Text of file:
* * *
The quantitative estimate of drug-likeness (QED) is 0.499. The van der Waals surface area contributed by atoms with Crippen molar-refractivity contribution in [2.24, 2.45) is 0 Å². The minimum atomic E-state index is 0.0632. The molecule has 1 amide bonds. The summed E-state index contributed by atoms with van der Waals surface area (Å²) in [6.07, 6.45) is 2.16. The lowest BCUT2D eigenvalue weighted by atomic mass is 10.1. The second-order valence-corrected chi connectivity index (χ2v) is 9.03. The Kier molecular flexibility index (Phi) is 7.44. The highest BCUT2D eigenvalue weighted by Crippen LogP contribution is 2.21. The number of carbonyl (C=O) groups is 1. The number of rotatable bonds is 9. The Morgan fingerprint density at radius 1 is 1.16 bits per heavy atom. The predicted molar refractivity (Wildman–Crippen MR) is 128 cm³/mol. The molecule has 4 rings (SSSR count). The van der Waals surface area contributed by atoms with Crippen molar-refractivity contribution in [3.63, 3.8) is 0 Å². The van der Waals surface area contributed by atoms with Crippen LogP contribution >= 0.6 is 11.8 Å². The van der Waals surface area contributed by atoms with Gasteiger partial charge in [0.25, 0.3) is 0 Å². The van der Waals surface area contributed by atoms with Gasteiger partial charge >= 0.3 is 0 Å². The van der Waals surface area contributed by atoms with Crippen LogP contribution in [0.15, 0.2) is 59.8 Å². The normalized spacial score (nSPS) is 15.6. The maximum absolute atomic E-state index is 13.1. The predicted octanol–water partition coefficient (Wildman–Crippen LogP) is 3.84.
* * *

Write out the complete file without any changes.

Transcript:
The quantitative estimate of drug-likeness (QED) is 0.499. The van der Waals surface area contributed by atoms with Crippen molar-refractivity contribution in [2.24, 2.45) is 0 Å². The minimum atomic E-state index is 0.0632. The molecule has 1 amide bonds. The summed E-state index contributed by atoms with van der Waals surface area (Å²) in [6.07, 6.45) is 2.16. The lowest BCUT2D eigenvalue weighted by atomic mass is 10.1. The second-order valence-corrected chi connectivity index (χ2v) is 9.03. The Kier molecular flexibility index (Phi) is 7.44. The highest BCUT2D eigenvalue weighted by Crippen LogP contribution is 2.21. The number of carbonyl (C=O) groups is 1. The number of rotatable bonds is 9. The Morgan fingerprint density at radius 1 is 1.16 bits per heavy atom. The predicted molar refractivity (Wildman–Crippen MR) is 128 cm³/mol. The molecule has 4 rings (SSSR count). The van der Waals surface area contributed by atoms with Crippen molar-refractivity contribution in [3.63, 3.8) is 0 Å². The van der Waals surface area contributed by atoms with Crippen LogP contribution >= 0.6 is 11.8 Å². The van der Waals surface area contributed by atoms with Gasteiger partial charge in [0.25, 0.3) is 0 Å². The van der Waals surface area contributed by atoms with Gasteiger partial charge >= 0.3 is 0 Å². The van der Waals surface area contributed by atoms with Crippen LogP contribution in [0.15, 0.2) is 59.8 Å². The normalized spacial score (nSPS) is 15.6. The maximum absolute atomic E-state index is 13.1. The predicted octanol–water partition coefficient (Wildman–Crippen LogP) is 3.84.